He added that apparently these political parties are putting forward the narrative of the establishment which is to accept the results and form a government, and letting go of the allegations of rigging. However, he questioned why the PPP was using the term to not derail democracy, saying that neither political parties in the other group, including the PTI and the JI, have said anything against democracy.

Senior journalist and academic Dr Tausif Ahmed Khan defined establishment as a group of civilian bureaucracy and military brass meddling with the political affairs. He said that the role of establishment in the country started soon after the 11 August 1947 speech of Quaid-e-Azam Muhammad Ali Jinnah in which he declared the country-to-be-made would be a secular state granting religious freedom to all its citizens. He said that the speech was censored by a bureaucrat of that time, Chaudhry Muhammad Ali, and this marked the start of the establishment’s role in the country.

He said Pakistan’s first native commander-in-chief of armed forces, Field Marshall Ayub Khan, backed Ghulam Muhammad to topple Khawaja Nazimuddin’s government and Ayub gained control of the establishment from civilian bureaucracy and a deep state evolved in Pakistan. He said that the role of the establishment in the country was contained to an extent in the 1970s during the era of Zulfikar Ali Bhutto, however it regained dominance later because of Bhutto’s own mistakes.

Khan opined that the political parties, such as the PPP and the MQM-P, that have been backing the narrative of the establishment eye their own gains in the forthcoming government in the country. “It seems that their tenders have been approved and they would get a share in the next government going to be formed in the centre.”

He commented that these political parties were causing the civilian space in the electoral politics to shrink by going against the parties that have been allegedly disenfranchised in the recent elections.

Senior journalist and political analyst Sameer Mandhro opined that sit-in campaigns by the GDA and the JUI-F appeared to be a pressure tactic by these parties to bring the establishment to the negotiating table. He added these parties have been old loyals to the establishment and protesting because they did not get their shares in the recent elections.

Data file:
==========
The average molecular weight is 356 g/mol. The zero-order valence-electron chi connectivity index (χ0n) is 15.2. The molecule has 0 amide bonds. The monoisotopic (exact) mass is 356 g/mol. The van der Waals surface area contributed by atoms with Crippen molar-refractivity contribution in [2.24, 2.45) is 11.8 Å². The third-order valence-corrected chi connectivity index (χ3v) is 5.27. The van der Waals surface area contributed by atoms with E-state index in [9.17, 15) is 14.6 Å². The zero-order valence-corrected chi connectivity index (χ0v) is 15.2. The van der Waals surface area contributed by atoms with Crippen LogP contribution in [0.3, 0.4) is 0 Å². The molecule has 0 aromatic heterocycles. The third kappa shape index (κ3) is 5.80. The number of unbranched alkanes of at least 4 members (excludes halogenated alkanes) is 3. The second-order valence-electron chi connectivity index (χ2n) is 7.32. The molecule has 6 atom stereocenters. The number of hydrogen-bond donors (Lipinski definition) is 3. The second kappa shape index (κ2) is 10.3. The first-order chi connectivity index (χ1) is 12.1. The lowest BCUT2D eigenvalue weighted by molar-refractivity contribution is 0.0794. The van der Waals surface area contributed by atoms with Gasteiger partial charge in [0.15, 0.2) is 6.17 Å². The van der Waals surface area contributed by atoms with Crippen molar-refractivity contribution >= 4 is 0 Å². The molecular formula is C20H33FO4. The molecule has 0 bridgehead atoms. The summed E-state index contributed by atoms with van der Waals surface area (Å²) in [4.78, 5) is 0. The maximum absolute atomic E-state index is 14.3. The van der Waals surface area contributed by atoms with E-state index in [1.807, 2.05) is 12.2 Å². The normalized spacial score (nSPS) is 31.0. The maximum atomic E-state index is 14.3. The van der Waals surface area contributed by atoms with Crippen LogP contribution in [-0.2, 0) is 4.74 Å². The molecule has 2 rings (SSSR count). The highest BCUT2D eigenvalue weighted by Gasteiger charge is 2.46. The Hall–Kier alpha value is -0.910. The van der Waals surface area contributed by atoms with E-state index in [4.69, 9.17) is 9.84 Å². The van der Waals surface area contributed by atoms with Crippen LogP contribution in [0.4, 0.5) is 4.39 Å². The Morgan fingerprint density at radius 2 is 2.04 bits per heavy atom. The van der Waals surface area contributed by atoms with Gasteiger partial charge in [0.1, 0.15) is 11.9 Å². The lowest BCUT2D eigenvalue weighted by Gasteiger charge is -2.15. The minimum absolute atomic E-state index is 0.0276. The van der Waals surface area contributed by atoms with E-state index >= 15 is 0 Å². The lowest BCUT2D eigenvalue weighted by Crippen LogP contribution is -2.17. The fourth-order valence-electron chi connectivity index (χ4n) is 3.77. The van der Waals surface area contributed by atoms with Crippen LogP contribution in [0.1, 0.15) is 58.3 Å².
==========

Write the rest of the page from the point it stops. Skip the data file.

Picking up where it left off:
Mandhro, who was present near a sit-in spot, said that the public was afraid of the sit-in campaigns that were started on Friday. He added that he was seeing unusual rush on the highways or heavy traffic because the arteries in this province connected the rest of the country to the Karachi port, which was a backbone of the country’s economy and import and export business.

He said the protest sit-in would be detrimental to Pakistan’s economy, because if the campaign continued for a couple of days, then the whole country could face a crisis. He said these parties have made a strategic decision to choose Sindh and specifically highways, because the establishment cannot afford these roads to be blocked for its impact on the rest of the country.

He commented that there is another dimension which points towards the intense gravity of this situation is that the leaders of the GDA and the JUI-F possess religious sentiments, and if they direct their followers to keep on blocking the highways then it is likely that they would not move from there because in their minds they would be following the orders of their spiritual and religious leaders.

Mandhro opined that Sindh has been becoming the epicentre of the struggle against the current establishment because of strategic reasons, which includes its relevance to the country’s economy.

The GDA which supposedly has been falling within the purported anti-establishment group has been foreseeing martial law if a solution to the current situation is not found soon. This enacts a conflicting scenario: how could an anti-establishment party think of a military takeover?

On this, senior journalist and political analyst Zia Ur Rehman said, “The victory of PTI-backed independent candidates, despite facing pressure, signals the increasing importance of anti-establishment narratives in Pakistani politics.”

“This raises questions about the future of the GDA, which suffered a significant defeat. Will the party adopt a similar stance to remain relevant, or will it use this narrative to negotiate more favourable terms with the military? Only time will tell,” Rehman added.